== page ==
While disagreements during the government formation process could be overcome by agreements on gains sharing, this would only work in the short term. Coalitions formed during the government formation process tend to be weak and fall apart easily, as they are built solely for the purpose of forming a government and gaining influence, with no strategic agreement or ideological convergence.

A new democratic model can help restore hope

Almost 20 years after the regime change, Iraq is still struggling with its transition to democracy. The division and fragmentation within the Iraqi parliament negatively affect its oversight function. For instance, a no-confidence vote against a minister requires 50 per cent plus one vote, hardly possible to achieve for independent MPs or for newer parties that entered parliament after the recent protest movement. What is more, whoever is forming government must first secure two-thirds of parliamentary votes to elect the president, followed by 50 per cent plus one vote to form a government.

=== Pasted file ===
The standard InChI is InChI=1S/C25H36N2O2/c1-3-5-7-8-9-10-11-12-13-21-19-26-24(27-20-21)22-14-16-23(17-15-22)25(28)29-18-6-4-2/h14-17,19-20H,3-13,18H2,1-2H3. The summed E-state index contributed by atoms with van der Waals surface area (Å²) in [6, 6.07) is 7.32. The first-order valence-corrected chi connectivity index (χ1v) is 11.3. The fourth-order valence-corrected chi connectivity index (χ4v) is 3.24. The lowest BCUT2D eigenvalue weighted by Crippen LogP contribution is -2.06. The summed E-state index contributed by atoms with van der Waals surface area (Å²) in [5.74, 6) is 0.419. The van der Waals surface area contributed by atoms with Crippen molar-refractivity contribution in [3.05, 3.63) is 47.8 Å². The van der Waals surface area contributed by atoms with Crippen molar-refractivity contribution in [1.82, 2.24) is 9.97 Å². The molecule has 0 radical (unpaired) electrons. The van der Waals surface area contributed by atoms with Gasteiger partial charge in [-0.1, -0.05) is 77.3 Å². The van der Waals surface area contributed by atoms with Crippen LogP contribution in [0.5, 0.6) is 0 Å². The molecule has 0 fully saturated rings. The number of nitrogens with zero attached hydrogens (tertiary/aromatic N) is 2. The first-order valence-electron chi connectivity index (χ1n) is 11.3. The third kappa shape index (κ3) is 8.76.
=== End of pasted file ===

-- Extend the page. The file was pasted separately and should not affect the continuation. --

This system further complicates the possibility of parliament carrying out any real oversight function. At least two-thirds of MPs are linked to the ruling elite who benefit from muhasasa, and therefore unlikely to scrutinize and challenge the system.

In light of the above, new independent MPs and other pro-reform MPs must find a way to work within the parliamentary bureaucracy to ensure an effective parliamentary oversight role. To succeed, they need support, not in capacity but in connecting with each other – the reformists across Iraq are few and far between. Achieving parliamentary oversight can help establish a new model and redirect the focus of parliament’s work, bringing new hope to the possibility of reforming the system from within.

There are three possible ways of achieving this. A first option is by addressing the issue of the speaker’s power to determine the vote through manual counting, a phenomenon known as ‘approved‘, after a phrase used by the speaker to pass motions. MPs must demand transparency in voting processes by adopting an electronic system, sharing the names of MPs who vote or abstain, and making such information available to the media, civil society and the public on the website of the Iraqi parliament.